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Flagship’s Kaleido Biosciences shuts down, as more biotechs lay off staff

Financial climate makes it more difficult for firms to secure funding and go public.

Chemicals sit inside a refrigerator at a lab in Cambridge.Adam Glanzman/Photographer: Adam Glanzman/Bloo

A few months after Flagship Pioneering spinout Kaleido Biosciences slashed 30 percent of its workforce, the company said it is shutting down operations.

According to a filing with the Securities and Exchange Commission on Friday, all remaining employees at the Lexington-based company have been terminated. Kaleido said it employed 76 people at the end of 2021. A spokesperson for Kaleido declined to comment further.

Kaleido’s closure comes amid a growing number of biotechs that are stepping on the brakes, as the financial climate is making it more difficult to secure funding and go public. Layoffs at 10 local companies this year, including Biogen, Bluebird Bio, and Akebia Therapeutics, are estimated to affect about 750 people.


Founded in 2015, Kaleido was a clinical-stage biotech company trying to harness bacteria, viruses, and fungi that make up the human microbiome to treat conditions ranging from allergies and diabetes to cancer and Parkinson’s disease. The company raised at least $165 million in venture capital before completing an IPO in 2019.

Kaleido warned investors in November that it only had enough cash to get through the second quarter of 2022. In January, around the same time Insider reported a round of layoffs, Kaleido halted its planned Phase 2 clinical study on chronic obstructive pulmonary disease, or COPD, according to a regulatory filing.

Before Kaleido’s board of directors voted to shut down the company, it sought the advice of professional advisers, including an investment banker, to try to turn things around. The company said in its filing this week that “the strategic process did not result in the identification of any viable transactions.”

Here’s a roundup of other Massachusetts biotech companies that are shrinking their workforces, with a brief description of each.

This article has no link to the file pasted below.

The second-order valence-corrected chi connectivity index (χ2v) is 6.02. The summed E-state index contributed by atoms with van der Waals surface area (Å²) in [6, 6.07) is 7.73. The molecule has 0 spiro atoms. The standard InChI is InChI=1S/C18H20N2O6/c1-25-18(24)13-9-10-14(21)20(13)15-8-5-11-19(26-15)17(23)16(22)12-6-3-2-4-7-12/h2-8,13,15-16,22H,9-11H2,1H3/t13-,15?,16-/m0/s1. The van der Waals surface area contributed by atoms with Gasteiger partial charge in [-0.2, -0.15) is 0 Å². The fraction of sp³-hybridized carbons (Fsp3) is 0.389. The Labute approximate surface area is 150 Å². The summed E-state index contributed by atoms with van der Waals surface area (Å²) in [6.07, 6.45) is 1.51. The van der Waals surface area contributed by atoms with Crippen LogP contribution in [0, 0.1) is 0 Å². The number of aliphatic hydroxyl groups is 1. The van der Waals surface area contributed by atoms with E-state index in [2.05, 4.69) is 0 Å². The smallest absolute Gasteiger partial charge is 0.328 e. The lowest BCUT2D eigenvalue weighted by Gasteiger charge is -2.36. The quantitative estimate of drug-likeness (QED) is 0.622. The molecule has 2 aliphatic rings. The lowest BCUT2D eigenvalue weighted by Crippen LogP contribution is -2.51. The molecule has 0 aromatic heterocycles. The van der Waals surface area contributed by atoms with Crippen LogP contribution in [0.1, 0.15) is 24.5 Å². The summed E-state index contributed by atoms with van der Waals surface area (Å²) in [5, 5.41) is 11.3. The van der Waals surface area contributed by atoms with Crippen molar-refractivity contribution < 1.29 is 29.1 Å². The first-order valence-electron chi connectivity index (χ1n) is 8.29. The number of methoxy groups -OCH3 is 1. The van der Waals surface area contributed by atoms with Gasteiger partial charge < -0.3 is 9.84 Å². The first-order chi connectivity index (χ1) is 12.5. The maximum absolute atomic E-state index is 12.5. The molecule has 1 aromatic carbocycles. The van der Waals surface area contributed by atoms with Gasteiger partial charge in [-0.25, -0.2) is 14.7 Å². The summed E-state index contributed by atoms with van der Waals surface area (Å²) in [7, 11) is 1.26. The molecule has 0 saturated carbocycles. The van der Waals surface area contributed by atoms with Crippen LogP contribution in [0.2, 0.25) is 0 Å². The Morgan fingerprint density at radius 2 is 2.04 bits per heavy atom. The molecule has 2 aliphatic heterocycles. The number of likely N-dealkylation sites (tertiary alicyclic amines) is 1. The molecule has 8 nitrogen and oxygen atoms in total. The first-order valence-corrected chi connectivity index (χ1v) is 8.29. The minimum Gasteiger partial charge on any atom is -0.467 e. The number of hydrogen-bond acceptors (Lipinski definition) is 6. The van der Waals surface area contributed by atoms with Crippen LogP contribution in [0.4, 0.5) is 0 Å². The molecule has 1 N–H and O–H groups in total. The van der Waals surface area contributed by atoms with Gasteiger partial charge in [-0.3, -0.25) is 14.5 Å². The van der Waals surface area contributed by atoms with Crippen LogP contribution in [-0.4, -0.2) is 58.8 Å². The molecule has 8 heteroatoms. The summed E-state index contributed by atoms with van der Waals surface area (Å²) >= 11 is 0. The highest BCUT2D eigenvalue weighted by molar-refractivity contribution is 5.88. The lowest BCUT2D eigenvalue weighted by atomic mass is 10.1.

Akebia Therapeutics


Akebia slashed its workforce by 42 percent after the Food and Drug Administration rejected its application for an anemia drug, according to a filing with regulators on April 4.


The company employed 426 people at the end of 2021, so the layoff could affect about 180 people.

Bluebird Bio


Bluebird Bio said April 5 that it will lay off 30 percent of its workforce as part of a plan to extend its cash runway into the first half of 2023.

The publicly traded gene-therapy company employed 518 people at the end of January 2022, according to its annual report. When Bluebird Bio split into two publicly traded companies last year, it spun out 2seventy Bio, a biotech focused on cancer cell therapies.




As part of a $500 million restructuring plan following the controversial debut of its drug for Alzheimer’s disease, Biogen is laying off employees, the company confirmed in March. Biogen has not disclosed how many people will be affected.

Endpoints News reported that Biogen already let 100 people go. STAT News reported the total number of cuts at Biogen this year could reach 1,000.

The company had about 9,600 employees globally at the end of 2021, including about 2,800 in Massachusetts.



On March 1, Epizyme said it planned to cut 12 percent of its staff to reduce operating expenses. That brings its headcount of full- and part-time employees from 250 to 215, the company said in its annual report. The commercial-stage company is working on cancer therapies.


2seventy Bio


Recent Bluebird spinout 2seventy Bio announced March 22 that it would reduce its spending this year from between $220 million and $250 million to between $190 million and $220 million. A spokesperson told the Boston Business Journal that the decision involved laying off 6 percent of its workforce.

According to a regulatory filing, the company employed 437 people at the end of March, so the reduction affected about 26 people.

Merck & Co. / Acceleron Pharma


Less than five months after completing its $11.5 billion acquisition of Acceleron, Merck said it would lay off 143 employees from the Cambridge company this year.


Gemini Therapeutics

“Remote-first company” (formerly based in Cambridge)

Gemini said Feb. 28 that it planned to lay off up to 24 people, or 80 percent of its workforce, in the first half of the year. It’s the second restructuring to hit the precision medicine firm since it merged with a special purpose acquisition company and raised about $216 million in February 2021.

Yumanity Therapeutics


The firm, which is focused on neurodegenerative diseases, said Feb. 17 that it would cut about 60 percent of its workforce during the first quarter of the year to preserve capital. At the end of 2021, Yumanity had 40 employees, according to its annual report.

The company is now looking for a buyer.

Anissa Gardizy can be reached at Follow her on Twitter @anissagardizy8 and on Instagram @anissagardizy.journalism.